In her novel, We sing Diana (1928), Wanda Fraiken Neff shows that the change in attitude toward female relationships took place just around the time of World War I. In 1913 her heroine was a student at a women’s college, where everyone engaged in romantic friendships, which were considered „the great human experience,“ and a violent crush on a particular woman teacher had run to such epidemic proportions that she was called „The Freshman Disease.“ In 1920, when the heroine returns to the same college to teach, the atmosphere is entirely different. Now undergraduate speech is full of Freudian vocabulary. Everything is attributed to sex. And „intimacies between two girls were watched with keen, distrustful eyes. Among one’s classmates, one looked for the bisexual type, the masculine girl searching for a feminine counterpart, and one ridiculed their devotions.“

[…]

Our century has a passion for categorizing love, as previous centuries did not, which stems from the supposedly liberalized twentieth-century view of sex that, ironically, has created its own rigidity. In our century the sex drive was identified, perhaps for the first time in history, as being the foremost instinct — in women as well as men — inescapable and all but uncontrollable, and invariably permanently intertwined with real love. As a result, romantic friendships of other eras, which are assumed to have been asexual since women were not given the freedom of their sex drive, are manifestations of sentimentality and the superficial manners of the age. Throughout most of the twentieth century, on the other hand, the enriching romantic friendship that was common in earlier eras is thought to be impossible, since love necessarily means sex and sex between women means lesbian and lesbian means sick.

There is plenty of anecdotal proof that love between women cannot exist without self-consciousness in our era, and that regardless of its noble qualities it is given a label which, until lesbian-feminists reclaimed the word in recent years, meant sickness. For example, one young woman, writing in the feminist journal Ain‘t I a Woman in 1970, told of her close, affectionate and even physical relationships with other girls in high school, which she did not recognize as abnormal until she read Life and Love for Teenagers, whose authors described such feelings and „prescribed psychiatric counselling though they also stated that prognosis for cure was very low.“ While previously she had believed her romantic friendships were a strength in her life, now she felt „hopelessly dirty and sick. I became suspicious of any uncontrollable emotions and motives my strange new self might have.“ Sidney Abbot and Barbara Love in Sappho Was a Right-on Woman (1972) quote a similar experience:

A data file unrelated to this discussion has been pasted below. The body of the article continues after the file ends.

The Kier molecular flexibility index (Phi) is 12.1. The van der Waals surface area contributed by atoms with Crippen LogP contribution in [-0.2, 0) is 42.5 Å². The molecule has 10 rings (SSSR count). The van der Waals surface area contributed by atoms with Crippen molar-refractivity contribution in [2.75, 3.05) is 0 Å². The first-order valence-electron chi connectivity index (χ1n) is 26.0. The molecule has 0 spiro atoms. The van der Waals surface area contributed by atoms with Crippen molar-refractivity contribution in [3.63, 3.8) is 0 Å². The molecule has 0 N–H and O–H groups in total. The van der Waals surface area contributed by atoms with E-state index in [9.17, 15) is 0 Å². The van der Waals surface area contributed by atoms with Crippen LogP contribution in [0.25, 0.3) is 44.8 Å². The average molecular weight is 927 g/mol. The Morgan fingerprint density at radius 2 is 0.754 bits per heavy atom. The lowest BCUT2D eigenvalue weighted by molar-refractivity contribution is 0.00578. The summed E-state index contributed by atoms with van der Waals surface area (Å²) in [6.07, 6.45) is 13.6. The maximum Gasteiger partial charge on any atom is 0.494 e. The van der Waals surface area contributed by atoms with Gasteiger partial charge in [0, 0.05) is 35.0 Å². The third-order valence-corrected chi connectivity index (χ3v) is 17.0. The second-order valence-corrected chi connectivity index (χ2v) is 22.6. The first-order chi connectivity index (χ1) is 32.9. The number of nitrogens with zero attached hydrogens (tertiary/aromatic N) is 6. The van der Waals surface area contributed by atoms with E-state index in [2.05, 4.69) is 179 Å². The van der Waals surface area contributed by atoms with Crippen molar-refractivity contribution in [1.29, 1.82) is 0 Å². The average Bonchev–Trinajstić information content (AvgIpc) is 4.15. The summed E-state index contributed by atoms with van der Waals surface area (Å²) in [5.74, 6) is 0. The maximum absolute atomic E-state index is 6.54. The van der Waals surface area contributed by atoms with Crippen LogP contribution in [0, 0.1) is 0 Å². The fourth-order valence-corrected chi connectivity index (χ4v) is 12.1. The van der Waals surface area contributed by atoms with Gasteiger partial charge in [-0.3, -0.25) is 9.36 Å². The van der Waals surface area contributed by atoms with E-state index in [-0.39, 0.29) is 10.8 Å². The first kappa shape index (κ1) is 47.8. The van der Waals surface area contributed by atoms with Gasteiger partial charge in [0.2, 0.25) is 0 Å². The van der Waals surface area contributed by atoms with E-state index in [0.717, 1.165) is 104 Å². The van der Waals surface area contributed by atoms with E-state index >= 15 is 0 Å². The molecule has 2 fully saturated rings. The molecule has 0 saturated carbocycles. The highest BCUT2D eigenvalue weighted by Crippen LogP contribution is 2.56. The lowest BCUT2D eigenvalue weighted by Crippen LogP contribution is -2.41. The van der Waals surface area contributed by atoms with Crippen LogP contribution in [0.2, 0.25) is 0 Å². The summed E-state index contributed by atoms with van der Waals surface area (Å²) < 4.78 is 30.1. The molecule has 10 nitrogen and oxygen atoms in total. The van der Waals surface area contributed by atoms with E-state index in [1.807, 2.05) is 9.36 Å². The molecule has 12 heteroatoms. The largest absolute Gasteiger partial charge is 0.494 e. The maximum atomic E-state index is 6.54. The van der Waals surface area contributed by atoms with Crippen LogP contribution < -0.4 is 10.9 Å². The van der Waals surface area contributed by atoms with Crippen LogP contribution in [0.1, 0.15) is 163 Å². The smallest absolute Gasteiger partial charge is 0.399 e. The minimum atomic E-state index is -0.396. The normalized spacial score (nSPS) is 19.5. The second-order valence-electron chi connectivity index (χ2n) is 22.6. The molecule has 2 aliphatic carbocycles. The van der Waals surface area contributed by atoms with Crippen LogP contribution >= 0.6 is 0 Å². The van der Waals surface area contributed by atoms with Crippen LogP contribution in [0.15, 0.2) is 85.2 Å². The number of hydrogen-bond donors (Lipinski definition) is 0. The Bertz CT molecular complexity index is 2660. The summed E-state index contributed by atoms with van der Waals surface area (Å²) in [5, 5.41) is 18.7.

In my marvelous new feelings for her I felt I had discovered myself. I went walking, celebrating sun, sky, and trees, and myself as somehow the center of it all. Then I stopped as if I had come on the edge of a chasm there in the woods. A word came clawing up from the depths of my mind. I didn‘t want the knowledge that was coming, but my wish didn‘t stop it. The horror of the word burst upon me almost before the word itself — sick, perverted, unnatural, Lesbian.

[…]

The Spread of Medical „Knowledge“

Krafft-Ebing continued to be a major influence on sexologists well into the twentieth century. By the 1920’s, however, Sigmund Freud essentially replaced him. Their differences with regard to the „causes“ of same-sex love amounted, in the simplest terms, to the argument of nature vs. nurture. Krafft-Ebing maintained that the true invert was born with his or her condition; Freud maintained that it was childhood trauma which was primarily responsible for the condition. But both grouped male and female same-sex love together as one entity, quite ignoring the differing social conditions that would convince a man or a woman to accept a homosexual identification. Both also agreed that same-sex love was a problem with which the medical profession ought to be concerned, and whether it was a sign of congenital defect or of blocked development, it was undesirable.

Regardless of studies conducted in the first third of the century which showed that love between women was normal even statistically and that even those who indulged in a genital expression were at least as healthy as those who did not, the sexologists maintained that women afflicted with love for other women were abnormal. Freud’s disciples encouraged them to get medical help in order to be cured of their condition. What had been widely recognized as natural now became widely viewed as neurotic, a subject for medical conventions and psychiatric journals, a problem that necessitated help by a professional trained in dealing with mental diseases.